Marie Kondo Gives This Advice to Overwhelmed Parents

Marie Kondo
Marie Kondo | Ben Gabbe/iStock/Getty Images

If you’ve seen the Tidying Up with Marie Kondo Netflix series and you’re familiar with the KonMari method of organizing your home, your might be skeptical if you have young children. How on earth are you supposed to keep a tidy house if you have kids running around? Surprisingly, Kondo has two young children and she says she’s still able to keep her home in order. Here’s Kondo’s advice for staying tidy—even when you have kids at home.

Marie Kondo’s family

Kondo is married with two children named Satsuki and Miko. In 2012, she married Takumi Kawahara. He was a sales and marketing executive when the couple first met. Now, Kawahara is his wife’s manager and CEO of KonMari Media. He’s also responsible for taking photos for Kondo’s Instagram account and updating her social media content.

How Marie Kondo teaches her children to be tidy

Marie Kondo poses before taking part in Netflix's "Tidying Up With Marie Kondo" screening and conversation at 92nd Street Y on January 08, 2019 in New York City.
Marie Kondo |  Michael Loccisano/Getty Images

Being tidy doesn’t stop with Kondo. She is determined to pass her knowledge on to her daughters. She told Time she tries to clean up and fold items in front of them so they can model her habits. “I try to show my older daughter the things I do daily. I try to do some of the washing and folding in front of her, deliberately. Sometimes my daughter starts folding hats or tries to fold place mats on the dining table,” she told the publication.

Marie says she won’t force her kids to be tidy when they’re older

Although Kondo is the queen of tidy, she told Time she won’t force her views on being neat on her children. She said if they decide they don’t want to be like her when it comes to being organized, she will be OK with that.

I do think about the day that might actually happen. But one thing that’s important for me is to figure out what people’s personal spaces are. I might say from here to here is your personal space, and if you decide to organize it, that would be great. But if she says she really doesn’t want to organize, I won’t say anything about that. What’s really important is that you yourself can tidy up. If you can keep your personal space tidy, it gives you a calm mindset. Then even if your family is not as tidy, it’s OK.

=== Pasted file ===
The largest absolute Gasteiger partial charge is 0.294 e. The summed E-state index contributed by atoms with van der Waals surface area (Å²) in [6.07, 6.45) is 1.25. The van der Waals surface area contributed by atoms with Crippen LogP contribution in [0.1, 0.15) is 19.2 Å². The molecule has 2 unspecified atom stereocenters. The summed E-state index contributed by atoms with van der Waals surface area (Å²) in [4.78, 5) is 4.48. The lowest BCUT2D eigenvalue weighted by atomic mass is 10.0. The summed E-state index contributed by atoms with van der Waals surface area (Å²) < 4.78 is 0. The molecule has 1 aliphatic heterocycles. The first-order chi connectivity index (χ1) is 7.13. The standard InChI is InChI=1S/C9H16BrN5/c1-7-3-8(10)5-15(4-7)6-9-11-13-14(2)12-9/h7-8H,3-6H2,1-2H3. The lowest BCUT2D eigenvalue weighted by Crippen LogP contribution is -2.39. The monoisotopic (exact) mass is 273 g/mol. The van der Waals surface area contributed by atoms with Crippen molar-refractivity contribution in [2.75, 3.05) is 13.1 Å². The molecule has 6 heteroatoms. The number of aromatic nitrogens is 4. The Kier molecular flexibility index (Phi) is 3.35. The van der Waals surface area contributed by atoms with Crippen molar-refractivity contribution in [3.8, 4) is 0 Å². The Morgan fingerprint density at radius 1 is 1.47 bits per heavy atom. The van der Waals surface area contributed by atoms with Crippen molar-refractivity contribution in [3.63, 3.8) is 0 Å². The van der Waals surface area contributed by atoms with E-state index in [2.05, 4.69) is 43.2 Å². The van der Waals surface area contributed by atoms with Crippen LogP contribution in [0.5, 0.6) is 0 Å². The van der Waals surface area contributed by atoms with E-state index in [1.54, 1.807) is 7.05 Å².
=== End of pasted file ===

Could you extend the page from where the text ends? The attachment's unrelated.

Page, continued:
Marie Kondo’s tips for tidying up with children

Marie Kondo (R) attends 2016 Time 100 Gala, Time's Most Influential People In The World - Cocktails at Jazz At Lincoln Center at the Times Warner Center on April 26, 2016 in New York City.
Marie Kondo | Larry Busacca/Getty Images for Time

In a Quora discussion, one user expressed frustration about trying to keep the home tidy with young kids present. Kondo offered these pearls of wisdom:

The most important thing is for parents to learn to tidy their own things first. If parents can keep their own belongings tidy, their kids will notice and learn by example; they’ll realize how tidying is comforting and enjoyable. Parents should avoid asking their kids to get rid of belongings. Instead, they can ask their kids “Does this spark joy in you?” or “Can you select the toys you like best?” These questions create opportunities for the kids to be conscious of their feelings for their belongings.

What’s especially effective is for parents to teach their kids how to fold their clothes. Keeping a habit of tidying up clothes, which are used every day and are clearly the kids’ own belongings, helps teach them the basic concepts of tidying up. It is ideal if you can start teaching them beginning when they are around 3.

I suggest folding the clothes with your children and framing the process as ‘giving the clothes a home.’ This creates an environment where tidying up is enjoyable. My book Spark Joy explains in detail with illustrations the specifics of how to fold different pieces of clothing.

Read more: ‘Tidying Up’: Why Does Marie Kondo Always Wear White?

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